After a shooting at the gay nightclub Pulse killed 49 people in Orlando early Sunday morning, the state of Florida is in mourning — Gov. Rick Scott condemned the deaths as an "attack on all of us." Florida declared a state of emergency.
But while there are likely to be plenty of public statements on behalf of survivors of the shooting, if the survivors identify as LBGTQ, they still live in a state that doesn’t guarantee them basic protections. Clay Aiken, the American Idol runner-up and former congressional candidate, put it well:
A gay man who survived #orlando hate crime can STILL show up to work in FL tomorrow and have his boss fire him simply because he is gay.— Clay Aiken (@clayaiken) June 12, 2016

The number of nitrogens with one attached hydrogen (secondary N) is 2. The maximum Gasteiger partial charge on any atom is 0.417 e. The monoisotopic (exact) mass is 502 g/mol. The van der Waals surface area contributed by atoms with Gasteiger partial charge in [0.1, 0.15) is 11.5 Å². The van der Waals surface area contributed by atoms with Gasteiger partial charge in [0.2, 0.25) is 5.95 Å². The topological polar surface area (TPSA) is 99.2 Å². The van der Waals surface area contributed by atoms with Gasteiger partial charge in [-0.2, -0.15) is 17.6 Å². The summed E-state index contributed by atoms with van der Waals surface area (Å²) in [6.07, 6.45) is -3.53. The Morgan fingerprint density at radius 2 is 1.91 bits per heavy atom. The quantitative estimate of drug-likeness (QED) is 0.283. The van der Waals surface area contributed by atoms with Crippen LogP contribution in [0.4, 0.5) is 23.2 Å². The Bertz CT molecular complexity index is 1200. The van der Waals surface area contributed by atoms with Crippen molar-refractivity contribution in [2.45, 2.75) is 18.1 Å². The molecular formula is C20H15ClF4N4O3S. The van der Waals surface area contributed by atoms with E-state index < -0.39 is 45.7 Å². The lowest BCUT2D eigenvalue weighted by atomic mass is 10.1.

Aiken’s words actually echo something that happened 43 years ago, after what is now the second-worst massacre of LGBTQ people in US history, the Upstairs Lounge nightclub arson in New Orleans. Among the injured was a teacher who "was fired while in critical care … after his school learned that he had been at the bar," Elizabeth Dias and Jim Downs wrote in Time magazine in 2013. The man later died. Other survivors refused to be publicly identified for fear of backlash.
A lot has changed since 1973. But most states, including Florida, still don't ban discrimination based on sexual orientation or gender identity in housing, at work, or at school:
Violence against LGBTQ people has spurred activism in the past, just as other violence against marginalized groups has fed protests. If the Pulse shooting has similar effects, nondiscrimination laws could be a good place to start.